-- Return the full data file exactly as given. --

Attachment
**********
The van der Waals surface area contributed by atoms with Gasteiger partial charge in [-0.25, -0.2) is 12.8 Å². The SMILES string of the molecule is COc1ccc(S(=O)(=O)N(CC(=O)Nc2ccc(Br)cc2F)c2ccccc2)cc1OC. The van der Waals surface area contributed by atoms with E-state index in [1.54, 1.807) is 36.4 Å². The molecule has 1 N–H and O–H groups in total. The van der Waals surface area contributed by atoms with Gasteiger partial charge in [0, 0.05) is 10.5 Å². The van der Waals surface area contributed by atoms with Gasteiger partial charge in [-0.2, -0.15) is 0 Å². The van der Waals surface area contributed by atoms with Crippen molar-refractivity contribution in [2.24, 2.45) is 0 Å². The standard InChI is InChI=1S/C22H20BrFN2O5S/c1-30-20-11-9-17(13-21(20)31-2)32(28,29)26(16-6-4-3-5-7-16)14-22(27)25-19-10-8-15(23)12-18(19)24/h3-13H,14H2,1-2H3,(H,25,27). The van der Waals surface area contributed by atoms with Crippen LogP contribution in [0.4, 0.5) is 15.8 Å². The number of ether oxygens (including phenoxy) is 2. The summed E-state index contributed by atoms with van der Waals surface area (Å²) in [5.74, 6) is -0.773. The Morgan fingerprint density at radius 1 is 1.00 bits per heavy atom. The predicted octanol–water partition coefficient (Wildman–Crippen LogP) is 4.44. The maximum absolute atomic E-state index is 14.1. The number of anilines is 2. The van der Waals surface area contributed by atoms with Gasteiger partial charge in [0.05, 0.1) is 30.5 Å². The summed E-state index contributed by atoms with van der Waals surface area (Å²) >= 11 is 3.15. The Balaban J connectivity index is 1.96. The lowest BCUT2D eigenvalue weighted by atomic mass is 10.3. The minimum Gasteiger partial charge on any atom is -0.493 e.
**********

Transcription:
The van der Waals surface area contributed by atoms with Gasteiger partial charge in [-0.25, -0.2) is 12.8 Å². The SMILES string of the molecule is COc1ccc(S(=O)(=O)N(CC(=O)Nc2ccc(Br)cc2F)c2ccccc2)cc1OC. The van der Waals surface area contributed by atoms with E-state index in [1.54, 1.807) is 36.4 Å². The molecule has 1 N–H and O–H groups in total. The van der Waals surface area contributed by atoms with Gasteiger partial charge in [0, 0.05) is 10.5 Å². The van der Waals surface area contributed by atoms with Gasteiger partial charge in [-0.2, -0.15) is 0 Å². The van der Waals surface area contributed by atoms with Crippen molar-refractivity contribution in [2.24, 2.45) is 0 Å². The standard InChI is InChI=1S/C22H20BrFN2O5S/c1-30-20-11-9-17(13-21(20)31-2)32(28,29)26(16-6-4-3-5-7-16)14-22(27)25-19-10-8-15(23)12-18(19)24/h3-13H,14H2,1-2H3,(H,25,27). The van der Waals surface area contributed by atoms with Crippen LogP contribution in [0.4, 0.5) is 15.8 Å². The number of ether oxygens (including phenoxy) is 2. The summed E-state index contributed by atoms with van der Waals surface area (Å²) in [5.74, 6) is -0.773. The Morgan fingerprint density at radius 1 is 1.00 bits per heavy atom. The predicted octanol–water partition coefficient (Wildman–Crippen LogP) is 4.44. The maximum absolute atomic E-state index is 14.1. The number of anilines is 2. The van der Waals surface area contributed by atoms with Gasteiger partial charge in [0.05, 0.1) is 30.5 Å². The summed E-state index contributed by atoms with van der Waals surface area (Å²) >= 11 is 3.15. The Balaban J connectivity index is 1.96. The lowest BCUT2D eigenvalue weighted by atomic mass is 10.3. The minimum Gasteiger partial charge on any atom is -0.493 e.